An economizer aids in lowering cooling energy usage. A damper opens to gather the air for circulation into the business HVAC system when the outside air is dry and cooler than the interior air. The air temperature sensors in the economizer may malfunction or the dampers may become jammed if it isn’t operating at a specific external temperature. How prevalent is this issue? Nearly two-third of the 500 RTUs analyzed in a study by the New Building Institute had broken economizers.

1.7. Clogged Drain

Moisture is gathered on the evaporator coils and generates condensation as the refrigerant is changed from a liquid to a gas in the coils. The water is then intended to drain down a pipe. Slime accumulation could clog the drain if sufficient care isn’t taken to prevent it. If this occurs, you will smell musty or moldy air coming from the vents, your air quality may decline, and the water will corrode the building or cause damage.

1.8. Loose Evaporator Belt 

Low fan rotation speed can result from loose evaporator belts, which is a typical issue. A loose belt puts strain on the pulley, slows the fan, and finally causes the coil to freeze. Your evaporator belt won’t last as long if it’s loose. If there is noise or a reduction in airflow, the belt on your industrial air conditioner may be loose.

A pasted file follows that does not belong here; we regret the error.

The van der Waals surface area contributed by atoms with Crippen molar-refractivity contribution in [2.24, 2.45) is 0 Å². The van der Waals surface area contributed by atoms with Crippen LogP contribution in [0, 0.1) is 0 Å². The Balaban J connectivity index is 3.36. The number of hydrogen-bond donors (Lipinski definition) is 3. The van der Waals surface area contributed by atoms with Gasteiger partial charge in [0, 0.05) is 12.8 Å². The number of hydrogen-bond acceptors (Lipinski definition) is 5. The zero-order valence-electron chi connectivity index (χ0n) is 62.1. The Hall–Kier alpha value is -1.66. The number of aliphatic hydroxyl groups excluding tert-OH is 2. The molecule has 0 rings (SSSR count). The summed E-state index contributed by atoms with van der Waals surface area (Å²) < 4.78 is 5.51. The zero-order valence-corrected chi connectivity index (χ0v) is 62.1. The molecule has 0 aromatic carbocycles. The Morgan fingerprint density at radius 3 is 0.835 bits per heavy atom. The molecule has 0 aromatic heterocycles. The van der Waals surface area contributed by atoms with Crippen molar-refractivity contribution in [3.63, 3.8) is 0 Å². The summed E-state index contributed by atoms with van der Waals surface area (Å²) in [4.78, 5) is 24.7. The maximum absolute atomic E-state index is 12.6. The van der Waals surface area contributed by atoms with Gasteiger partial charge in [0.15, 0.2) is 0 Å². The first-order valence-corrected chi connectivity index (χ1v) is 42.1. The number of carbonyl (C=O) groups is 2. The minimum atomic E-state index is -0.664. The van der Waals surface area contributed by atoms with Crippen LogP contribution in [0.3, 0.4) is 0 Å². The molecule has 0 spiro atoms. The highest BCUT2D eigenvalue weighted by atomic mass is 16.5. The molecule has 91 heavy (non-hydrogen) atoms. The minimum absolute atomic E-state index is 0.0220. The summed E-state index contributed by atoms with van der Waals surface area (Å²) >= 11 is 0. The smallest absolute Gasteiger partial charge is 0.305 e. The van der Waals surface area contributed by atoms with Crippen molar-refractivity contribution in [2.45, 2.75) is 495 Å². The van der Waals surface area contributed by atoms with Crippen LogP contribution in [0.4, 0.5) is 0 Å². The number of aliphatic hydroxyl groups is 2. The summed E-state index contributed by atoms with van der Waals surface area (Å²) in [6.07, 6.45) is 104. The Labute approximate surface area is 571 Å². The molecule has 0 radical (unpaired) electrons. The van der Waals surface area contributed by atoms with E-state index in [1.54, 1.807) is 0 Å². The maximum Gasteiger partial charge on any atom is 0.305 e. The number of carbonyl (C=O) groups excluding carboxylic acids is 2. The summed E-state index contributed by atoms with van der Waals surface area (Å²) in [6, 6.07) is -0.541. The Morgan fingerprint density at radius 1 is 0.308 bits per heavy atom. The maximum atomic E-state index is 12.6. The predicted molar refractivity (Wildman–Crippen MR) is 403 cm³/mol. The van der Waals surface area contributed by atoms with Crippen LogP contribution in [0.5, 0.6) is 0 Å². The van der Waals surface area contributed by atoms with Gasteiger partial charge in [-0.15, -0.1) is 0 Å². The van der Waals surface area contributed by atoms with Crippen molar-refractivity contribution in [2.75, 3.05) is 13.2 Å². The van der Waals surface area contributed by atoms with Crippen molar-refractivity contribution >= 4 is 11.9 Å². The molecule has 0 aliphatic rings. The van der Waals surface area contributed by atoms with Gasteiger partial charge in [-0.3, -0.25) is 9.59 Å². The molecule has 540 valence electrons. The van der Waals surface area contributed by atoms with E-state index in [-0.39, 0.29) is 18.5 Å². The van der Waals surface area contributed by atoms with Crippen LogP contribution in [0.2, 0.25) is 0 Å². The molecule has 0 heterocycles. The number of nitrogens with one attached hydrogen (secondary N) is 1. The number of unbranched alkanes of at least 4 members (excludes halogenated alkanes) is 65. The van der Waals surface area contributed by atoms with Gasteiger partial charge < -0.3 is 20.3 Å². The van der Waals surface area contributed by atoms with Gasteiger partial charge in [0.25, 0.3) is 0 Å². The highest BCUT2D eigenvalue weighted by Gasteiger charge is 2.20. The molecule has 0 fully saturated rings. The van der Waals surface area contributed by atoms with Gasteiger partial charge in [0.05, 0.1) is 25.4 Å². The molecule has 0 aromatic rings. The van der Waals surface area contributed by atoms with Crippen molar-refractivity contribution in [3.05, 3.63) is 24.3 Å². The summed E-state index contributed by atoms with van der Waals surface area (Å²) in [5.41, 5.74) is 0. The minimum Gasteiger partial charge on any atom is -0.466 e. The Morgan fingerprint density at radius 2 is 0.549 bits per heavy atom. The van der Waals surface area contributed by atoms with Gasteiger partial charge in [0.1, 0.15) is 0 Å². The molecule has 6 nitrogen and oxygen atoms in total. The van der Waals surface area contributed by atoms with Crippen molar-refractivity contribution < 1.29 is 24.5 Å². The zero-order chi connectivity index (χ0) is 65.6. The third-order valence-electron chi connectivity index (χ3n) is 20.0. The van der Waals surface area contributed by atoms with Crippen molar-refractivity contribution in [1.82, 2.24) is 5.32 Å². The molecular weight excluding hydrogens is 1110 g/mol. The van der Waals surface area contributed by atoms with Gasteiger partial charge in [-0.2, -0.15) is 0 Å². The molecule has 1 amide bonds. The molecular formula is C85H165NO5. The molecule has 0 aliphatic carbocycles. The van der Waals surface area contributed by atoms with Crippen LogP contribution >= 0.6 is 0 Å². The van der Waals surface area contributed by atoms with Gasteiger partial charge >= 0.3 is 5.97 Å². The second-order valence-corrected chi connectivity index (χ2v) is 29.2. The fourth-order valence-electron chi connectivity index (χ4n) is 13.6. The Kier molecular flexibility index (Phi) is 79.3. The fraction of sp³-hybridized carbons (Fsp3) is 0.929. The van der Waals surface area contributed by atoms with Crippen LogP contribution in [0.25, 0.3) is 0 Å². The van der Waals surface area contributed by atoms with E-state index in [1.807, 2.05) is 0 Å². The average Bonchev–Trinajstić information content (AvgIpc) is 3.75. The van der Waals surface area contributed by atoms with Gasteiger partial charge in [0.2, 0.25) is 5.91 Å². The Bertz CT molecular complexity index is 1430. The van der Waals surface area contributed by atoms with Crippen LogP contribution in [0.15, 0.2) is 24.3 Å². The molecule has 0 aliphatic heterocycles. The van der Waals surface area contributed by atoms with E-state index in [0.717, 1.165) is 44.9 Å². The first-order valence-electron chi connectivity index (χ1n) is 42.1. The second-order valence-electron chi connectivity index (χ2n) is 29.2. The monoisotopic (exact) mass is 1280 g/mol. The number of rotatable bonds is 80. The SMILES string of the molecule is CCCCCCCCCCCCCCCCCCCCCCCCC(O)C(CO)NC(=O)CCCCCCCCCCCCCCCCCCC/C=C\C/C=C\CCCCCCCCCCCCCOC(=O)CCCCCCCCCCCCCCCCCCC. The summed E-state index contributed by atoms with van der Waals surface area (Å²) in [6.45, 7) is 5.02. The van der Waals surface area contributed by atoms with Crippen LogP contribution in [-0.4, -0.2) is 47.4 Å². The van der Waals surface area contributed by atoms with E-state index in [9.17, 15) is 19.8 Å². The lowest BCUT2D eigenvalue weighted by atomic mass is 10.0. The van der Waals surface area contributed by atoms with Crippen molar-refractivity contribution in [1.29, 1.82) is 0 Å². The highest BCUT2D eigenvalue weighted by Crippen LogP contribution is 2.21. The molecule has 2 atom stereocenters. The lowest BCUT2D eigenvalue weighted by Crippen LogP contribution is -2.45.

2. How to avoid troubles with commercial HVAC systems?

Entering troubles when using commercial HVAC systems is unavoidable. So how can we avoid all these problems? The answer is getting commercial HVAC maintenance. A typical HVAC maintenance checklist below might be helpful for you.

fix commercial HVAC problem
Commercial HVAC maintenance can reduce problems for the systems
  • General monitoring for noises or smells
  • Replacing air filters
  • Checking thermostat settings and operation
  • Getting rid of dirt, dust, and debris – especially on registers and air intakes
  • Inspecting wires and other electronic equipment
  • Cleaning pans and drains
  • Checking to pipe for corrosion or leaks
  • Checking seals
  • Inspecting air ducts and insulation
  • Comparing heating and cooling bills from the year before
  • Checking and cleaning all components, inside and out
  • Scheduling professional maintenance

>> Read more: Why Do Businesses Need Commercial HVAC Maintenance